it to the federal structure
of governance that we in
India adopted through our
Constitution? All the countries
mentioned above, were federations.
Yet they could not remain united.
Therefore, apart from adopting a
federal constitution, the nature of
that federal system and the
practice of federalism must also be
important factors.
Federalism in West Indies
You may have heard about
the cricket team of West
Indies. But is there a country
called West Indies?
Like India, West Indies
was also colonised by the
British. In 1958, the
federation of West Indies
came into being. It had a
weak central government
and the economy of each unit
was independent. These
features and political
competition among the units
led to the formal dissolution
of the federation in
1962. Later, in 1973 by
Treaty of Chiguaramas
the independent islands
established joint authorities
in the form of a common
legislature, supreme court, a
common currency, and, to a
degree, a common market
known as the Caribbean
Community. The Caribbean
Community has even a
common executive, and
Heads of the governments of
member countries are
members of this executive.
Thus, the units could
neither live together as one
country, nor can they live
separately!
2015-16(20/01/2015)
Page 5


150
Indian Constitution at Work
Chapter Seven
FEDERALISM
INTRODUCTION
Look at the political maps (on next two pages) of India 1947 and 2001. They
have changed dramatically over the years. Boundaries of States have changed,
names of States have changed, and the number of States has changed. When
India became independent, we had a number of provinces that the British
government had organised only for administrative convenience. Then a number
of princely states merged with the newly independent Indian union. These
were joined to the existing provinces. This is what you see in the first map.
Since then boundaries of States have been reorganised many times. During this
entire period, not only did boundaries of State change, but in some cases, even
their names changed according to the wishes of the people of those States. Thus,
Mysore changed to Karnataka and Madras became Tamil Nadu. The maps show
these large scale changes that have taken place in the span of over fifty years.  In
a way, these maps also tell us the story of functioning of federalism in India.
After studying this chapter you will be able to understand the following:
± what is Federalism;
± the federal provisions in the Indian Constitution;
± the issues involved  in the relations between the centre and the States; and
± the special provisions for certain States having a distinct composition and
historical features.
2015-16(20/01/2015)
151
Chapter 7: Federalism
INDIA IN 1947
2015-16(20/01/2015)
152
Indian Constitution at Work
INDIA
2001
Note: Telangana became the 29th State of India on the 2nd June, 2014 after
reorganisation of the State of Andhra Pradesh.
2015-16(20/01/2015)
153
Chapter 7: Federalism
WHAT IS FEDERALISM?
USSR was one of the world’s super
powers, but after 1989 it simply
broke up into several independent
countries. One of the major
reasons for its break up was the
excessive centralisation and
concentration of power, and the
domination of Russia over other
regions with independent
languages and cultures of their
own e.g. Uzbekistan. Some other
countries like Czechoslovakia,
Yugoslavia, and Pakistan also had
to face a division of the country.
Canada came very close to a break
up between the English–speaking
and the French-speaking regions
of that country. Isn’t it a great
achievement that India, which
emerged as an independent
nation-state in 1947 after a painful
partition, has remained united over
six decades of its independent
existence? What accounts for
this achievement? Can we attribute
it to the federal structure
of governance that we in
India adopted through our
Constitution? All the countries
mentioned above, were federations.
Yet they could not remain united.
Therefore, apart from adopting a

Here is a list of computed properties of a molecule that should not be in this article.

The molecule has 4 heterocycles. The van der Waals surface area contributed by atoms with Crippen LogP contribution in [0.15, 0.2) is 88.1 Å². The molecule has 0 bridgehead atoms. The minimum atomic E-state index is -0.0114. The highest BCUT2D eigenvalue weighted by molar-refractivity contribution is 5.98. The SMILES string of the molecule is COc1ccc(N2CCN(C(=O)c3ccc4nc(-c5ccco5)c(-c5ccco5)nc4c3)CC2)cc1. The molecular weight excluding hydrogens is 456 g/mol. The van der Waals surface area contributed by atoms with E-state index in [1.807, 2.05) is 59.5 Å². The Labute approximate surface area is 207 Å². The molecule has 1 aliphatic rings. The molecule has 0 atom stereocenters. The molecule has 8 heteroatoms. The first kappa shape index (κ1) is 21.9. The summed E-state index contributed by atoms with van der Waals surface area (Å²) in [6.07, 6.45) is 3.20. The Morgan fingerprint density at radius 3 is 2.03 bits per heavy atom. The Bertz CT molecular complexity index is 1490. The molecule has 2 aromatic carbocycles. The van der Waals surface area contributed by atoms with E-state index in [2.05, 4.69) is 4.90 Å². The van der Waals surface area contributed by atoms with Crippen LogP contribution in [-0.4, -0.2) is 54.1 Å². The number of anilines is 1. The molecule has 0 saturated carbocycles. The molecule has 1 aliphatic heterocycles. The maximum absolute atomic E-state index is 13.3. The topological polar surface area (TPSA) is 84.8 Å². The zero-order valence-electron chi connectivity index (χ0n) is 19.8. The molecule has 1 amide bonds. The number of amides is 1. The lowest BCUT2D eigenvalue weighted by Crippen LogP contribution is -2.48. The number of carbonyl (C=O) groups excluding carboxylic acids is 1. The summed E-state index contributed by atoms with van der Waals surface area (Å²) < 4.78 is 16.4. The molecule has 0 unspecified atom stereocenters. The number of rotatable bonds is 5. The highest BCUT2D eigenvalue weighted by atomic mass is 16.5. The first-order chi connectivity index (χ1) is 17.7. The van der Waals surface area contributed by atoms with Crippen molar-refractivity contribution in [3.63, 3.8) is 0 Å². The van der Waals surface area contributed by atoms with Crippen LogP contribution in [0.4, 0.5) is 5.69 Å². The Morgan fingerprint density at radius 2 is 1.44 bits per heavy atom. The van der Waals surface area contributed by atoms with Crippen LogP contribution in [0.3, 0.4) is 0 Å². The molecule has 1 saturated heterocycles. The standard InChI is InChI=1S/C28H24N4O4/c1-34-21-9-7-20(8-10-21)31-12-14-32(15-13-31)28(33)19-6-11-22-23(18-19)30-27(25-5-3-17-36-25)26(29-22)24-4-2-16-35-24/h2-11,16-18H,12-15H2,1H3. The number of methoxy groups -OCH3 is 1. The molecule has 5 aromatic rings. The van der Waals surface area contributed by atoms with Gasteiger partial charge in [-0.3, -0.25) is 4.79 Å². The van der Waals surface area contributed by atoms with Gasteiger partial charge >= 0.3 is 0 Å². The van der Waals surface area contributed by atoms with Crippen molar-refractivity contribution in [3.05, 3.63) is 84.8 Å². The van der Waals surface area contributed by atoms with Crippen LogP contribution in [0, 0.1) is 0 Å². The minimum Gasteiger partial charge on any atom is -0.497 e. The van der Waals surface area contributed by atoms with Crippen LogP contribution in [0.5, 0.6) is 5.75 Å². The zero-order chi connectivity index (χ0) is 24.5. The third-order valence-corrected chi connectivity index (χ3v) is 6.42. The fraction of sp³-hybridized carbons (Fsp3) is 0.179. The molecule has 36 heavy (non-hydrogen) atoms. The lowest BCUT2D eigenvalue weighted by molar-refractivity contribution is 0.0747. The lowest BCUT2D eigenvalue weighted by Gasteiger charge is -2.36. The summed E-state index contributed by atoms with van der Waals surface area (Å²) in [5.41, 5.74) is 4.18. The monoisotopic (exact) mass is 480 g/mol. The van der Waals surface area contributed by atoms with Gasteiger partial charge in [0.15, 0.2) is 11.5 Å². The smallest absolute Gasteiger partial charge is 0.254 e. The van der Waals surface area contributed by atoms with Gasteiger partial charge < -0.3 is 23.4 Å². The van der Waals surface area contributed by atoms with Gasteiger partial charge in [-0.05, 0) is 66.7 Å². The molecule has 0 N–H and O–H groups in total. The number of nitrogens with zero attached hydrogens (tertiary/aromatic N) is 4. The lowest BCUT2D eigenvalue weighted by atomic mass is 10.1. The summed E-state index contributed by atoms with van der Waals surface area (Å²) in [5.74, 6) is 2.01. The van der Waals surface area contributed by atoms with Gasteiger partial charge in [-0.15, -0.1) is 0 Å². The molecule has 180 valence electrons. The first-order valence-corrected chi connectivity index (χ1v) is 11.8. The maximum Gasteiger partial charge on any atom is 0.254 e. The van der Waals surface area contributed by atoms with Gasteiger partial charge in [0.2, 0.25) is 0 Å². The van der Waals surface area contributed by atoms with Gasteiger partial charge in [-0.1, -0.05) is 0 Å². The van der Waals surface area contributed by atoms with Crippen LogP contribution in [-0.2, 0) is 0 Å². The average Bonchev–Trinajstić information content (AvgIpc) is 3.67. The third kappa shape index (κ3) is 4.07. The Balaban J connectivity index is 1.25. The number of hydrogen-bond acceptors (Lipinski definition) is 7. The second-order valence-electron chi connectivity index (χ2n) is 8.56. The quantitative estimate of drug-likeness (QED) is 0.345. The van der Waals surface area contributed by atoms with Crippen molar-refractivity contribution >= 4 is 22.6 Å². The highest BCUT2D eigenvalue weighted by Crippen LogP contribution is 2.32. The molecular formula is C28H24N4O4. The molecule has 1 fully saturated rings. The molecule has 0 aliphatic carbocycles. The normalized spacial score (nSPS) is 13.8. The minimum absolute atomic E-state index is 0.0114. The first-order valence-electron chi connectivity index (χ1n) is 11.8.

federal constitution, the nature of
that federal system and the
practice of federalism must also be
important factors.
Federalism in West Indies
You may have heard about
the cricket team of West
Indies. But is there a country
called West Indies?
Like India, West Indies
was also colonised by the
British. In 1958, the
federation of West Indies
came into being. It had a
weak central government
and the economy of each unit
was independent. These
features and political
competition among the units
led to the formal dissolution
of the federation in
1962. Later, in 1973 by
Treaty of Chiguaramas
the independent islands
established joint authorities
in the form of a common
legislature, supreme court, a
common currency, and, to a
degree, a common market
known as the Caribbean
Community. The Caribbean
Community has even a
common executive, and
Heads of the governments of
member countries are
members of this executive.
Thus, the units could
neither live together as one
country, nor can they live
separately!
2015-16(20/01/2015)
154
Indian Constitution at Work
India is a land of continental proportions and immense
diversities. There are more than 20 major languages and
several hundred minor ones. It is the home of several major
religions. There are several million indigenous peoples
living in different parts of the country. In spite of all these
diversities we share a common land mass. We have also
participated in a common history, especially, when we
fought for independence. We also share many other
important features. This has led our national leaders to
visualise India as a country where there is unity in
diversity. Sometimes it is described as unity with diversity.
Federalism does not consist of a set of fixed principles,
which are applied, to different historical situations. Rather,
federalism as a principle of government has evolved
differently in different situations. American federalism –
one of the first major attempts to build a federal polity – is
different from German or Indian federalism. But there are
also a few key ideas and concepts associated with
federalism.
± Essentially, federalism is an institutional mechanism
to accommodate two sets of polities—one at the
regional level and the other at the national level. Each
government is autonomous in its own sphere. In some
federal countries, there is even a system of dual
citizenship. India has only a single citizenship.
± The people likewise, have two sets of identities and
loyalties—they belong to the region as well as the
nation, for example we are Gujaratis or Jharkhandis
as well as Indians. Each level of the polity has distinct
powers and responsibilities and has a separate system
of government.
± The details of this dual system of government are
generally spelt out in a written constitution, which is
considered to be supreme and which is also the source
of the power of both sets of government. Certain
subjects, which concern the nation as a whole, for
example, defence or currency, are the responsibility
of the union or central government. Regional or local
I get it! It’s like our school. We
have our identity as students
of class XI or XII and so on.
And we also have competition
among the various divisions.
But we all belong to the school
and are proud of it.
2015-16(20/01/2015)